My thoughts on Shakespeare, the greatest ever scriptwriter, have been aired on this blog before (https://notlefthandedfilmguide.co.uk/2013/05/15/william-shakespeares-romeo-juliet/). My opinion on Joss Whedon, the greatest living screenwriter, is pretty much out there too. This means I can dispense with my normal waffly preamble and get straight into the film.
Hang on though because there is something to be said about this particular play. There have been quite a number of high profile stage productions in the last decade including a reportedly superb version with Simon Russell Beale and Zoë Wannamaker as the central duo and two years ago there was one reuniting The Doctor and Donna; David Tennant and Catherine Tate. The reasons for the play’s popularity are fairly clear regardless of who plays the leads.
Much Ado About Nothing is a brilliant example of Shakespeare’s ability to deftly mix comedy and (near) tragedy (see also Malvolio in Twelfth Night, parading around in funny socks one minute and incarcerated for insanity the next). Judd Apatow, who clearly thinks himself a contemporary writer with skills in this area, should watch and learn. More than this though, the play is very funny. This might seem an obvious thing to say because I know Will had a reputation for writing comedies but often these were just the plays where people escaped death at the end. They were slight in story compared to the histories and the tragedies but they weren’t really full of laugh out loud moments by today’s standards. I am happy to agree that Midsummer Night’s Dream is hilarious if played right but Much Ado About Nothing is one of Will’s few scripts that is properly witty on the page, even now. The humour centres around the banter and the ‘will they, won’t they get together’ relationship of Beatrice and Benedick earning the play a deserved reputation as the original romantic comedy. Arguably it has never been surpassed so is both the original and the best, although there are no lines about partaking in a piece of pecan pie or making a woman miaow and the play is much poorer for it.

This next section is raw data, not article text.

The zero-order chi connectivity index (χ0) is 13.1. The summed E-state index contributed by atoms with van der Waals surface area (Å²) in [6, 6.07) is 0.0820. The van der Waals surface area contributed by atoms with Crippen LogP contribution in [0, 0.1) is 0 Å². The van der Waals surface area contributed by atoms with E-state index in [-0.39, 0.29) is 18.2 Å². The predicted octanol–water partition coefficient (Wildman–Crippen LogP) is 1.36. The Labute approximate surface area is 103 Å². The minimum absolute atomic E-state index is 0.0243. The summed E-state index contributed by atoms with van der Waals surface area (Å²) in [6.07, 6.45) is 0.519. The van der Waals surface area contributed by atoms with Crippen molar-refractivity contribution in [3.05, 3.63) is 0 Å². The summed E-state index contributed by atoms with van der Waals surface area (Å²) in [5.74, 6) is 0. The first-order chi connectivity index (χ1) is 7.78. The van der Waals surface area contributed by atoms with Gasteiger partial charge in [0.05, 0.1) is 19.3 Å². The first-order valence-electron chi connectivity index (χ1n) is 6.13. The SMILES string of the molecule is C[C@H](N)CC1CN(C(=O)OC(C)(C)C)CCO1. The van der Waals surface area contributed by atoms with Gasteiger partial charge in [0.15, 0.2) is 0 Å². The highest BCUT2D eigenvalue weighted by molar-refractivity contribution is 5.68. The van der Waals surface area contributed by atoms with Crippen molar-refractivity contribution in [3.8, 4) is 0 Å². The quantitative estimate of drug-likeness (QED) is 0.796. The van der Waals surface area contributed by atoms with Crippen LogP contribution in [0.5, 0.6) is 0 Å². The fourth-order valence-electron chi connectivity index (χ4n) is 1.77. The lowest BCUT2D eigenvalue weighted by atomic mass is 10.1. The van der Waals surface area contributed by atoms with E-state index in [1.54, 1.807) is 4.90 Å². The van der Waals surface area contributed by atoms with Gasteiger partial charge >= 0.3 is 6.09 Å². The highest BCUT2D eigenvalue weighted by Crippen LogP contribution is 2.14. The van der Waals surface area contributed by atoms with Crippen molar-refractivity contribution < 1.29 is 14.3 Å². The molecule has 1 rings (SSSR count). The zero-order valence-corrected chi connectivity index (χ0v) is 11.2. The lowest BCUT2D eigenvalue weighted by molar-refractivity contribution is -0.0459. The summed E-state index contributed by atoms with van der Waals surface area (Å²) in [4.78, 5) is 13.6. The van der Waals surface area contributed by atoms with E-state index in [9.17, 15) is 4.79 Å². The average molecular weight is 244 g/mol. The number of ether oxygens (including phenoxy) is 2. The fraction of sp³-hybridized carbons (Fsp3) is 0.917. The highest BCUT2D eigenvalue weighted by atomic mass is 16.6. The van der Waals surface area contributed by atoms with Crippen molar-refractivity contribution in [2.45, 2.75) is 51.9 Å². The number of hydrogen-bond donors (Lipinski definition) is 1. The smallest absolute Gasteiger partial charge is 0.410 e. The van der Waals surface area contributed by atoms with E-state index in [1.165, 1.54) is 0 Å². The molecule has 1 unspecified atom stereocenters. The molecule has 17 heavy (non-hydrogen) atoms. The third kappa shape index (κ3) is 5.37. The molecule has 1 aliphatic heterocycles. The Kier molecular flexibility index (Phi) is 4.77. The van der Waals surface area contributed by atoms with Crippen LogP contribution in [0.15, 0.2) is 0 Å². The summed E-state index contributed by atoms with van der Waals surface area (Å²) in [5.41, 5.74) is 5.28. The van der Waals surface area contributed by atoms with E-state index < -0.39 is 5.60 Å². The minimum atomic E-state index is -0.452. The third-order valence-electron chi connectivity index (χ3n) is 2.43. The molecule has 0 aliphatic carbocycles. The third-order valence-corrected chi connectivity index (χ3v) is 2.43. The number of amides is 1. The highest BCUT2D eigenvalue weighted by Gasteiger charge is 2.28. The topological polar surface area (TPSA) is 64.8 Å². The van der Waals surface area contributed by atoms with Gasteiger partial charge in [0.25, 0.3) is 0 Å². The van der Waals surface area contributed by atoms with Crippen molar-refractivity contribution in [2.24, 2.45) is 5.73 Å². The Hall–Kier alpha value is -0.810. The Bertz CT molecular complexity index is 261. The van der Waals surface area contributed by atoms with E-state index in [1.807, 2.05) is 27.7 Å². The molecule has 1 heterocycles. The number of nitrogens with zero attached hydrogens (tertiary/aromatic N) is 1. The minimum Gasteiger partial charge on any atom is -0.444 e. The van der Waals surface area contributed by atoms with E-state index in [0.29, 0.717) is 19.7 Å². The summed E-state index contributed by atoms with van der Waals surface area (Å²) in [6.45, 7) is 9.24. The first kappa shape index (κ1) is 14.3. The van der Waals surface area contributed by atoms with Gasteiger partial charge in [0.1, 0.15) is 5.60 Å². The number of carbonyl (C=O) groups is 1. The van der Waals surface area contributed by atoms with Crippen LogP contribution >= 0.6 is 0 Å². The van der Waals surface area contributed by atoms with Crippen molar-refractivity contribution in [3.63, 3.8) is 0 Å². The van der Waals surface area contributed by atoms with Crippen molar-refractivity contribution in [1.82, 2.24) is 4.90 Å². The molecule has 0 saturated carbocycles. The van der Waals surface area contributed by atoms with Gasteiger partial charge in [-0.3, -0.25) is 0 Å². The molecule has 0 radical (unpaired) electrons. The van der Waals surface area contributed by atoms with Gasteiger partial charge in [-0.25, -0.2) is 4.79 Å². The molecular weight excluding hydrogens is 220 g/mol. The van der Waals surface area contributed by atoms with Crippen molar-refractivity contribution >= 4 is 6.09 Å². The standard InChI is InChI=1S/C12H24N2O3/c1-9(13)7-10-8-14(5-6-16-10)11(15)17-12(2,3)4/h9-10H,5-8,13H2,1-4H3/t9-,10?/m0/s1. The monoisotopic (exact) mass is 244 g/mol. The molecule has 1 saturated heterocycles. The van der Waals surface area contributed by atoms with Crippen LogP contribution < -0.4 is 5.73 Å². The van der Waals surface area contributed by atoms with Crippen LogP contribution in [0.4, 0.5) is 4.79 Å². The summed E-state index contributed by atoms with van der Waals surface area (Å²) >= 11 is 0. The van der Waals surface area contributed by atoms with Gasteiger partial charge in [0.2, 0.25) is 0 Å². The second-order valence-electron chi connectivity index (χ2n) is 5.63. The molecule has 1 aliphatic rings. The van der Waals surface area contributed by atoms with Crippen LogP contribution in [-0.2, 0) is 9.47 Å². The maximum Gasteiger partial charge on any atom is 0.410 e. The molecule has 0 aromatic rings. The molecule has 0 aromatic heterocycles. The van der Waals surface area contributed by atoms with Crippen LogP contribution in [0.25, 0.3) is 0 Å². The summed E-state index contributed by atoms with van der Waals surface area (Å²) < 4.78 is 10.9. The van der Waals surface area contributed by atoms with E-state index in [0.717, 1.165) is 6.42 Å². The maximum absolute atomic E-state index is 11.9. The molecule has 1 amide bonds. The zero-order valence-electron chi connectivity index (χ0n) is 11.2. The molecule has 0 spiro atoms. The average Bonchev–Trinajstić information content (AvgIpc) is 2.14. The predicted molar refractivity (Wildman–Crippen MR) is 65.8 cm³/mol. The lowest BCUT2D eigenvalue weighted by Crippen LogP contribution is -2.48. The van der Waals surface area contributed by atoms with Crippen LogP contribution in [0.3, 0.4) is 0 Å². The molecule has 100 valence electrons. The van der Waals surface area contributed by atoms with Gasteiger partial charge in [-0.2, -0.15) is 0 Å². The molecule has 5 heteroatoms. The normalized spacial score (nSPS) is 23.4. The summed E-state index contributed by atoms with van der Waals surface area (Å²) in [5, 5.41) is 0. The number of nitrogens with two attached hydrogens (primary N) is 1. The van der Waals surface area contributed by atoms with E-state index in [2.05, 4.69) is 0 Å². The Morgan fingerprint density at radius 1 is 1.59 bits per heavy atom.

This new Much Ado About Nothing is only the third cinema adaptation of the play. The first was made in 1913 and as a silent movie must have been largely pointless. Experiencing a Shakespeare play without having to use your ears must be like trying to appreciate the Sistine Chapel without using your eyes. The other film is obviously Kenneth Branagh’s sun drenched adaptation from twenty years ago which was great but not perfect, the casting of Keanu Reeves making it a bit of a case of ‘Will and Ted’s Bogus Journey’.
Joss Whedon’s Much Ado About Nothing is more intimate than Branagh’s, filmed as it was in his own house in the twelve days he had off between shooting and doing post production on The Avengers. The tight setting totally works for this play but when I say ‘Whedon’s own house’, clearly this is not a terraced property in Peckham. The first thing you pick up on watching this Much Ado About Nothing though is that this guy from New York who created Buffy the Vampire Slayer, bloodily deconstructed Horror films with Cabin in the Woods and is one of the key creative forces behind Marvel Studio’s Superhero movies, this guy really knows Shakespeare.
Presenting Elizabethan language in a way that is relevant for any audience in any age? Whedon has got it spot on. Making something of The Bard’s understated stage directions? That box is ticked. Maintaining that tricky balance between comedy and tragedy? Joss has nailed it.
Mind you, that last one is something that this writer/director has always done (see below) making you realise that rather than Tudor theatre being something he is dipping his creative toes into, it is something that has informed his work right from the start.